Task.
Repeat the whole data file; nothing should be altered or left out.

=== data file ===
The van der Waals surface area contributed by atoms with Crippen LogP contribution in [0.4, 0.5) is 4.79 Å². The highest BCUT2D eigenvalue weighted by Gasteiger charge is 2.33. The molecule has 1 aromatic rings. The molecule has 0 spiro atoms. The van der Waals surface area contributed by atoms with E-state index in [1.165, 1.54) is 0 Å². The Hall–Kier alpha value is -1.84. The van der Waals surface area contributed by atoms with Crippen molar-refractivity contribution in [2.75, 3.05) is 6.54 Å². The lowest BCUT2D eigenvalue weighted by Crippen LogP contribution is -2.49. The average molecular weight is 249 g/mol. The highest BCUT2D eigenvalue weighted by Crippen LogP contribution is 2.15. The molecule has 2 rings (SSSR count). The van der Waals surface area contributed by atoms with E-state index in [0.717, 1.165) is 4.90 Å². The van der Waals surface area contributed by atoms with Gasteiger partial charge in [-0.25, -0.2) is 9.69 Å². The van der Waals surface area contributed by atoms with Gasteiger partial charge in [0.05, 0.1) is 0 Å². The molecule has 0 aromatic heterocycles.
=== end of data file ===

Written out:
The van der Waals surface area contributed by atoms with Crippen LogP contribution in [0.4, 0.5) is 4.79 Å². The highest BCUT2D eigenvalue weighted by Gasteiger charge is 2.33. The molecule has 1 aromatic rings. The molecule has 0 spiro atoms. The van der Waals surface area contributed by atoms with E-state index in [1.165, 1.54) is 0 Å². The Hall–Kier alpha value is -1.84. The van der Waals surface area contributed by atoms with Crippen molar-refractivity contribution in [2.75, 3.05) is 6.54 Å². The lowest BCUT2D eigenvalue weighted by Crippen LogP contribution is -2.49. The average molecular weight is 249 g/mol. The highest BCUT2D eigenvalue weighted by Crippen LogP contribution is 2.15. The molecule has 2 rings (SSSR count). The van der Waals surface area contributed by atoms with E-state index in [0.717, 1.165) is 4.90 Å². The van der Waals surface area contributed by atoms with Gasteiger partial charge in [-0.25, -0.2) is 9.69 Å². The van der Waals surface area contributed by atoms with Gasteiger partial charge in [0.05, 0.1) is 0 Å². The molecule has 0 aromatic heterocycles.